The manoeuvre marked the 33rd such change to the station’s orbital track resulting from the risk of collision since 1999, and there is mounting concern that the greater use of low-altitude constellations of satellites such as those operated by SpaceX Starlink and the UK’s OneWeb could see the ISS facing greater exposure to potential collisions over the next 7-8 years.

A graph showing the numbers of ISS collision avoidance manoeuvres between 1999 and 2023. Credit: NASA Orbital Debris Program Office (ODPO)

The distraction of the manoeuvre was not enough to delay preparations for the return of NASA’s Crew 5 mission from the ISS aboard SpaceX Crew Dragon Endurance, with the vehicle departing the ISS on Saturday, March 11th, 2023 at 0720 UTC. Aboard were NASA astronauts Josh Cassada and Nicole Mann, together the Japanese astronaut Koichi Wakata and cosmonaut Anna Kikina of Russia, returning home after 157 days on-orbit aboard the ISS, and having completed a hand-over to the personnel of Crew 6, who arrived at the ISS on March 3rd.

After undocking, Endurance performed a series of orbital manoeuvres throughout the day, prior to completing re-entry to splashdown off the Florida coast at 02:02 UTC on Sunday, March 12th, bringing to an end a mission marked by firsts: Mann being the first Native American to reach orbit; Kikina the first Russian national to fly on a private US space vehicle, and Wakata setting the record for the longest cumulative time a Japanese astronaut has spent in space thus far – 505 days in total. He is also the only Japanese astronaut to fly into space in three different space craft: the US space shuttle (4 times), Soyuz (once) and Crew Dragon (once).

The Crew 5 team, clockwise from bottom: Koichi Wakata, Anna Kikina, Josh Cassada and Nicole Mann. Credit: NASA

The Russian space agency Roscosmos is turning its eyes to the that the recent coolant leaks which left the crew of Soyuz MS-22 without a ride back to Earth and also affected Progress MS-21 towards a manufacturing fault.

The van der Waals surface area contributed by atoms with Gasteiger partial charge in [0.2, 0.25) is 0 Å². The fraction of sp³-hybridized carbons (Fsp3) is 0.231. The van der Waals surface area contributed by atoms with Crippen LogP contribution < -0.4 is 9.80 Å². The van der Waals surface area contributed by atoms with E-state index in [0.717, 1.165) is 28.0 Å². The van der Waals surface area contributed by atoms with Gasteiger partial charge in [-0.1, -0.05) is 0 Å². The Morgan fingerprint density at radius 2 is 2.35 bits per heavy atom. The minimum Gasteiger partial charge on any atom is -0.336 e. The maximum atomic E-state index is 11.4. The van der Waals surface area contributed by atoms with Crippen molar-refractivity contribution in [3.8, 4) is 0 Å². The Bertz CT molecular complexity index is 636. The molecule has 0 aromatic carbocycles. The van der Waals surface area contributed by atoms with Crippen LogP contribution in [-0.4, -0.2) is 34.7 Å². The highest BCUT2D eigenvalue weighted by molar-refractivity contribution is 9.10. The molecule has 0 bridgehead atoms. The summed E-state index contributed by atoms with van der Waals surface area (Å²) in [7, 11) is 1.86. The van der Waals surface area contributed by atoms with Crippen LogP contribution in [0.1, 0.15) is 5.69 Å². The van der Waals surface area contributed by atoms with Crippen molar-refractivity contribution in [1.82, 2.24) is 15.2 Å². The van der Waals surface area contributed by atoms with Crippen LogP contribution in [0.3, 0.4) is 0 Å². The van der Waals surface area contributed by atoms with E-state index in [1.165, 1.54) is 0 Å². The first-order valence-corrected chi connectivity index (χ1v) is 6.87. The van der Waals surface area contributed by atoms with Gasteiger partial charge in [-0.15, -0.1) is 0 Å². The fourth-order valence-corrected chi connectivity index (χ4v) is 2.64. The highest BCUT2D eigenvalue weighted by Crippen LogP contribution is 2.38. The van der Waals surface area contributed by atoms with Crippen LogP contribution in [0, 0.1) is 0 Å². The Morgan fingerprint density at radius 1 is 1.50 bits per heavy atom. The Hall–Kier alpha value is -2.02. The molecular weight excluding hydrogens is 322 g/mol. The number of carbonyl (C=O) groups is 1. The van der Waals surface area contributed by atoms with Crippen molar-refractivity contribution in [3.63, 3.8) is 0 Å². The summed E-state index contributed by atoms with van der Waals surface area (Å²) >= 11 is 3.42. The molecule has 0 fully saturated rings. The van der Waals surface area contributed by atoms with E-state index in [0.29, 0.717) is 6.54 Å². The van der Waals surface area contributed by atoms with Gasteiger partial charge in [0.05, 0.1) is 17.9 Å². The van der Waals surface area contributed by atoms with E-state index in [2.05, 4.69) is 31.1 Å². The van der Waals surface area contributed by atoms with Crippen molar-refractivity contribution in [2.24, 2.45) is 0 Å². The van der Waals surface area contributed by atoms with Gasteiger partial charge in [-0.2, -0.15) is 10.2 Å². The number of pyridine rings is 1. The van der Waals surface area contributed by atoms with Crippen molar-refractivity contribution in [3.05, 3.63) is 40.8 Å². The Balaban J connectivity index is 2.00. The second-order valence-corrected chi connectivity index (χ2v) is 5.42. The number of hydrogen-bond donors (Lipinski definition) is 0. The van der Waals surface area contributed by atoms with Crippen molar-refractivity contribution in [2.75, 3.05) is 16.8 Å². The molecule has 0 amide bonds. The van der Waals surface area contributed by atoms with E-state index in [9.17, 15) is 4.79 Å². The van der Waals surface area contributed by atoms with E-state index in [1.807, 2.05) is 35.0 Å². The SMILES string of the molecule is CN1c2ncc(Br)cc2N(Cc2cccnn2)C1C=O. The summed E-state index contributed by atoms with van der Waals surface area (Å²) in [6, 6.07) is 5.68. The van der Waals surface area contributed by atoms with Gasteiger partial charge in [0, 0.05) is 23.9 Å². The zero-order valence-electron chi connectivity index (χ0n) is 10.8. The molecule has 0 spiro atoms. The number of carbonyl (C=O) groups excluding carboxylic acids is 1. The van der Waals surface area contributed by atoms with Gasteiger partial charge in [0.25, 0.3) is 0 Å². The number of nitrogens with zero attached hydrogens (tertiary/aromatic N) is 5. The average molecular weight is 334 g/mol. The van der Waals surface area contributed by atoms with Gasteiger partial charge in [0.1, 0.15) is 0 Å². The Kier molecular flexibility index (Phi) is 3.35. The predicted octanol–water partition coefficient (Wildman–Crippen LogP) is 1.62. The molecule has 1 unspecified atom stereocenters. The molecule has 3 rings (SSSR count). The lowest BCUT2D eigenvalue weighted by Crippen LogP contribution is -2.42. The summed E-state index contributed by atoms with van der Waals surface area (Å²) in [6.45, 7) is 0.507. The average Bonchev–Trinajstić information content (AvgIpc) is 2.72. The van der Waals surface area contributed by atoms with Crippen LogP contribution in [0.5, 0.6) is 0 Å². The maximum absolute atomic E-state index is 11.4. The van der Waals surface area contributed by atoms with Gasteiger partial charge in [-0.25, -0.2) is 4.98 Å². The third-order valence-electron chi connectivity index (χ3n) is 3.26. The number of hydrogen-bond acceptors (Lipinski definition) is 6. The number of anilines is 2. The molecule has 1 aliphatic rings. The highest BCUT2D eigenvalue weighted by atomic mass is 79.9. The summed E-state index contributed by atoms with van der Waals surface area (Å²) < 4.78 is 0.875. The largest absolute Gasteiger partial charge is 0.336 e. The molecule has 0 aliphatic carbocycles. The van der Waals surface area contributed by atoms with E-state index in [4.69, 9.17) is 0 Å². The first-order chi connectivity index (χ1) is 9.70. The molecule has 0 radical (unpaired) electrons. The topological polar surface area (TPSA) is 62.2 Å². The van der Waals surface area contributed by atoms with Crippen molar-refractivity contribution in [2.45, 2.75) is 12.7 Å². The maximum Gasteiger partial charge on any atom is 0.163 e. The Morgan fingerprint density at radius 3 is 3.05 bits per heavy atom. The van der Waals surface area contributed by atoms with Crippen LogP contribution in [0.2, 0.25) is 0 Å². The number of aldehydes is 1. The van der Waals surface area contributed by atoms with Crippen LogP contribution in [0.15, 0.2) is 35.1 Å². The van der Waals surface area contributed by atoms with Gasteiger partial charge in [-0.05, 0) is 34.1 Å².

Russian mission managers initially blamed a micrometeoroid strike on the leak which crippled Soyuz MS-22 on December 14th, 2022. However, when the Progress vehicle (referred to as Progress 82 by NASA) suffered a similar, but lesser rupture in its coolant loop, questions started to be asked as to whether something else was to blame – the Soyuz and Progress vehicles are essentially the same vehicles using the same systems, with the exception that Progress had none of the crew facilities or life support systems, instead being equipped for carrying cargo; they are also without any heat shield, so the entire vehicle burns-up on re-entering the atmosphere.

With Progress MS-21, Roscosmos stated the leak, which occurred in February, was the result of a launch incident five months before the vehicle docked with the ISS. However, Roscosmos has now joined with Soyuz / Progress manufacturer Energia to investigate a possible manufacturing issue affecting both vehicles – particularly given the failures occurred after both craft had been in space for roughly the same amount of time, suggesting some form of related failure.

Progress data. Credit: Karl Tate

As I noted in my previous Space Sunday update, Soyuz MS-22 has been replaced at the International Space Station (ISS) by MS-23, which is intended to provide the crew of Frank Rubio (NASA) and cosmonauts Sergey Prokopyev and Dmitry Petelin with a ride home in September 2023. However, NASA in particular is monitoring it and Progress MS-22 (launched in February 2023) for any signs of problems as the vehicles remain at the station.